Oysters
Shucking &
Steaming
            INGREDIENTS












Fresh Oysters
Butter
Lemon
Garlic Powder
Hot Sauce

             DIRECTIONS

Scrub Oysters and wash/rinse thoroughly. You
can use an old tooth brush to get rid of most of
the grit on the shell.

If you're not going to use them right away, store
them in a bowl on top of a small amount of ice
that is covered with a dish towel in your frig
putting them curved side down on top of towel.

Don't submerge Oysters IN water
, so check
ice. Then top with a cold kitchen towel to cover
them.
They SHOULD be used within 1-2 days from
purchase.

For each 4 or so Oysters, melt 2 Tablespoons
of Butter with a dash of Hot Sauce. I like a bit of
Horse Radish on the side.
Once Oysters are shucked, remove any grit or
shell while trying to keep the liquor/juice . Then
you can steam them for about 7 min, until they
just begin to "curl". Try not to let them shrink to
more than 1/3rd of their size.
If you don't have a steamer, use a metal
colander placing it upside down in a large pot
with a few inches of water, cover and bring to
boil. Carefully place Oysters on top of the
colander, cover and steam for about 7 min.
Plate  serve with Lemons, more Hot Sauce, and melted
Butter. (Put a dash of Garlic POWDER in the Butter)

















OR... serve with Cocktail Sauce.
         HOW TO SHUCK OYSTERS

You can use an Oyster shucking knife OR...a flat head
screw driver!! (just make sure the screwdriver is
washed)
















Now there is a ROUND part of the Oyster, that is the
bottom. We want to open it at the top, which is the
more pointy end. Wriggle the screwdriver into it and
"pry" it open.
Be careful. Wrap a folded paper towel around the
bottom round part to hold Oyster in place while you are
doing this or wear heavy duty gloves.















Just wriggle that screwdriver into it, applying a bit of
pressure until you can safely open it all of the way.
Don't worry, as long as you are careful and patient,
you'll get the hang of it.
You can also lay the Oyster down with the screwdriver
in, and tap on the top of the screw driver with a small
hammer.















Once you've begun to "pry" it open, take a short knife
and CAREFULLY run it around the rim (the rounded
side of the Oyster) to separate the meat from the shell.
There is a muscle on the top shell, you need to take
your knife and carefully separate it from the meat.
Then run your knife under the meat on the bottom part
of the shell separating it.

NOTE: There is the school of thought that one
shouldn't rinse the Oysters again after shucking. I
guess I'll leave that one up to you. The ones that I
have been buying have an awful lot of grit and sand
that I really DON'T want to eat, so unfortunately I do
have to give up that liquor/juice and yes rinse them out.
They still taste good.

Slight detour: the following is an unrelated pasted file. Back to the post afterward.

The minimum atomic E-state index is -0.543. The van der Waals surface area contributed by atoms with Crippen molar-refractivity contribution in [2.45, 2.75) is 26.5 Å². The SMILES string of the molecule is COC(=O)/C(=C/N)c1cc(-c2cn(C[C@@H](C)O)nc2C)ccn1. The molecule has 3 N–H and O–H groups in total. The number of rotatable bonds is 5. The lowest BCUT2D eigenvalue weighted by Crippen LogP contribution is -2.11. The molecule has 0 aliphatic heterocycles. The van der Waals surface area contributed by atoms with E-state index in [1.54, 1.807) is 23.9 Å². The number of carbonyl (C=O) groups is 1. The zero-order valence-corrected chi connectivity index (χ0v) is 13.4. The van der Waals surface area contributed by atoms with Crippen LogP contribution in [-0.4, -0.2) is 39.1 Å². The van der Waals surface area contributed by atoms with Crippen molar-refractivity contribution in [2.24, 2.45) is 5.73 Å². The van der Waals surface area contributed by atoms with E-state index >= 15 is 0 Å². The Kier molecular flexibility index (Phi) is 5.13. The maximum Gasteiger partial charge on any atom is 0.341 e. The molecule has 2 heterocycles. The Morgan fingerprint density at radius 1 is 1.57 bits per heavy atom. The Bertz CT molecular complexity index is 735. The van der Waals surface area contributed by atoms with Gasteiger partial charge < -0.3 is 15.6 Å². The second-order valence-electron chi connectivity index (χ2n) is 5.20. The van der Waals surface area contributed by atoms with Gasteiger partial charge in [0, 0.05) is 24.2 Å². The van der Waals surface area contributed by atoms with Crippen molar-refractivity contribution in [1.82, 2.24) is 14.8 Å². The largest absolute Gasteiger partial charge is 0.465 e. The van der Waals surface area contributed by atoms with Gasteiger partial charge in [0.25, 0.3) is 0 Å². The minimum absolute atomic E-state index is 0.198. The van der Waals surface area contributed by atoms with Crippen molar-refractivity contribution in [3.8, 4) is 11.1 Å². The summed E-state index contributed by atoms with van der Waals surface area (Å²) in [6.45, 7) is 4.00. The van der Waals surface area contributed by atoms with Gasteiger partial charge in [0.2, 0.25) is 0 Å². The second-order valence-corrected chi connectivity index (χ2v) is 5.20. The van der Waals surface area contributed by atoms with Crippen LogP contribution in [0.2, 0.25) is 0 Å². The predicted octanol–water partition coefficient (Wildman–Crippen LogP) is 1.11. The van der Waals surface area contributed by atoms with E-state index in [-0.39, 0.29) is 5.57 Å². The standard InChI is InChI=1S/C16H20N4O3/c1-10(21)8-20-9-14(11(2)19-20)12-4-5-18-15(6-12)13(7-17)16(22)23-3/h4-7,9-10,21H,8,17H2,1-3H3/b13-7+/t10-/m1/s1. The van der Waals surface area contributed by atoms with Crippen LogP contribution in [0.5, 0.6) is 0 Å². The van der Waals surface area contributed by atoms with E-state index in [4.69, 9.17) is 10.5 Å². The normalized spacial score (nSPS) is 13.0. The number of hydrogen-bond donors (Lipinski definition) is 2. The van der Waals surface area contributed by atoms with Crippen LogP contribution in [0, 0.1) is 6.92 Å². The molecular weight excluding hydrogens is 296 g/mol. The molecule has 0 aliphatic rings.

Once you have shucked the Oysters you are
going to want to get rid of any grit that is on the
inside.

Now, some people are afraid of actually shucking.
You can do this:
Put Oysters in freezer for 1/2 hour or so, and then
steam them on top of rapidly boiling water for just
a few minutes. The Oyster will open on the bottom
round part of the shell, hopefully just enough for
you to use that screw driver again or a small knife
to pry the rest of the way open.
Keep in mind, that when steaming you ARE
cooking them a bit, so keep your eye on them.
NOTE ON SHELLS:
I save mine. When done eating, I rinse them off and put
them in a bowl of soapy hot water over night. I repeat the
process again the next day.
There is a muscle that stays attached to the shell, and you
want to get it sort of mushy enough to be able to scrape
away with your finger nail or a butter knife. Once I have
done this I wash them in my dishwasher. I have rather large
compartments for my silverware so they fit nicely in there. If
you don't, you can always buy one of those garment mesh
bags that you put clothes in for your washing machine, put
the shells in that and put in your dishwasher.
Point is to get them CLEAN. Afterwards, I let them air dry on
paper towels and then store them in a plastic food bag.
Why, you may ask?
Because I can do two things with them. One is that they
make decorative candle holders for tea lights. Cool.
The other is, depending on the price of fresh Oysters,
another alternative is to just buy a pint of already shucked
Oyster meat, or even canned Oysters. If its the pint of
Oyster meat, I boil it for a few minutes as it is uncooked. If its
the can, I just use them straight. I simply put them on top of
the washed shell an VOILA!! A very quick and easy
appetizer.
I did JUST this with my
Oysters Rockafella recipe, and you
know what, they are JUST AS GOOD as using fresh
Oysters. So SAVE THOSE SHELLS!!
   
HOME

SLOW COOKING
in a Crock Pot

COPY CAT
RESTAURANT
RECIPES

DOREEN'S
KITCHEN RECIPES
Appetizers
Soups & Broths
Gravy Sauces
Salads
Pasta, Leaf & Dressings
Breads
Sandwiches
Vegetables
Grill
Grilled WHOLE Pineapple,
Bananas, Vegetables,
Mussels, Beer Chicken,
Beef, Burgers, Pulled Pork,
How to clean a  
Charcoal Grill
Breakfast
Potato Pancakes,
Poached Egg's,
Fried Potatoes
Crepes
Savory, Dessert, Veggie
Pizza
Dough's & Sauces
Pasta
Homemade Pasta, Sauces
Main Course
Seafood, Chicken, Beef,
Pork
Seafood/Fish
Baked, Pan Fried, Poached,
-fillet whole fish-
Beef
Variety of Beef dishes
Pork
Grilling, Baking, Sandwiches
Poultry
Chicken, Turkey,
Cornish Hens
German/Polish
Schnitzels, Dumplings,
Swedish Meatballs
Italian
Seafood, Chicken, Beef,
Pasta
Oriental
Sushi Rolls, Gyoza, Egg Rolls,
Chop Suey
Mexican
Enchiladas, Tamales,
Tostadas, Chili Rellenos,
Homemade Enchilada sauce
French
Crepes, Escargot,
Bouillabaisse, Lobster
Bisque, Shrimp de Jonghe
Desserts
Pies, Tira Mi Su
CONTACT
COOKBOOK
"La Cucina Dorina"
GET A
EBOOK download
Cookbook
"La Cuisine Francaise"
with FREE Magic Pan
Restaurant recipe
s

EBOOK download
Cookbook "Italian Kitchen" with FREE
Red Cross Pasta cookbook
EBOOK download